When our youngest was about to turn 3, my husband’s training was complete, and we decided to stay where we were for our full time official job.  We did, however, need a bigger house.  We had 5 girls sharing 1 bathroom. It was sort of working, but I knew it wouldn’t last long.  So I started house hunting.

If you’ve ever moved, you know that it’s a stupidly stressful event.  I spent about a year and a half, touring through waaay to many houses trying to find the perfect one.  We wanted to all love the house, and we wanted to be in the same school districts, and my kids really wanted to still be in our same church congregation, so that made the hunt harder. 

Lots of other life things were happening during this time… I won’t get into the details, but everything I was doing felt very hard, and very heavy.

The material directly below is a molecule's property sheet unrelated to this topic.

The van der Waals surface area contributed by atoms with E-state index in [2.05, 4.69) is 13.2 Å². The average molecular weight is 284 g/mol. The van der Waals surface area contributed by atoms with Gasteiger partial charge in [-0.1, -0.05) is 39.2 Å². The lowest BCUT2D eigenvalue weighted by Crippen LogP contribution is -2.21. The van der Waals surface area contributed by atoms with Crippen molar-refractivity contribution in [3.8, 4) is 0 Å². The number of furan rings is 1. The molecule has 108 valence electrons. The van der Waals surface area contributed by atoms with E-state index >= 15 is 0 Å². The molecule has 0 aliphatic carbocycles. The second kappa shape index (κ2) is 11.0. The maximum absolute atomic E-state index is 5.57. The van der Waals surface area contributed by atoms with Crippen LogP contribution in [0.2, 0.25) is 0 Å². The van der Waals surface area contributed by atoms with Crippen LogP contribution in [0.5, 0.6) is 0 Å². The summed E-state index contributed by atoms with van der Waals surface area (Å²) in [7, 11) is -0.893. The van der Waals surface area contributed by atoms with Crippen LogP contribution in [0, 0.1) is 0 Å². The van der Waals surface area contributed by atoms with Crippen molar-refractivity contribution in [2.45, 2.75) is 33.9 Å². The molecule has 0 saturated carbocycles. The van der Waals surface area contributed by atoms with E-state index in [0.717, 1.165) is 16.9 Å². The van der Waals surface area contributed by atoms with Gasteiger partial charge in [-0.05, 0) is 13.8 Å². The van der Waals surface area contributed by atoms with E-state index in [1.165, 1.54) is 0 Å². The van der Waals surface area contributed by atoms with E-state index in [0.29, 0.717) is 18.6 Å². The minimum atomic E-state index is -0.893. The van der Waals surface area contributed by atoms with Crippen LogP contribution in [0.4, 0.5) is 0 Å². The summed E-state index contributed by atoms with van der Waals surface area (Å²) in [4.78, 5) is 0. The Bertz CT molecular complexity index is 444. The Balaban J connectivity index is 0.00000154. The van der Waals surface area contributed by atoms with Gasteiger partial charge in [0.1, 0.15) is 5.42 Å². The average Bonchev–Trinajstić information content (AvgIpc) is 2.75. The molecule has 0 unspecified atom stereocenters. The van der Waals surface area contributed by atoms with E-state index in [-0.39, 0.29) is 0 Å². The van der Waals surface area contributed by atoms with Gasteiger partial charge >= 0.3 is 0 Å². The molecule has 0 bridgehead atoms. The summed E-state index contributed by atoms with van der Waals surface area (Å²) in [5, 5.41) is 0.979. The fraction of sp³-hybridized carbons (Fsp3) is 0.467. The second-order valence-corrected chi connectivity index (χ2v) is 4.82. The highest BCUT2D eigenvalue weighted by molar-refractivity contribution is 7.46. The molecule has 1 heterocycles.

We finally found a house, and put in an offer.  Then we had to list our current home, and have it be ready to show. Not an easy feat to do with 4 kids. 

When we finally moved into our new home, I hated it. So much. The yard was tiny, and all trees, the walls were all dark depressing colors, it didn’t have the extra bedroom and bathroom that we needed, even though it was much bigger than our last home.  We had decided to finish off the attic space, adding the bedroom and bathroom up there.  That was another whole mess, taking way too long, and being harder than it needed to.  

I felt like everything was falling apart on me.  None of the stuff I was trying to do seemed to be working.  I didn’t have the strength or energy to keep going.  I felt like I was failing at absolutely every part of my life.

I found myself sitting on the bench by the window one morning.  I was feeling like such a complete failure, wishing I could make all the stress and all the things I was so bad at go away.  Then my brain offered me a solution.  It told me, “you might not be able to make all those things go away, but you could make yourself go away.”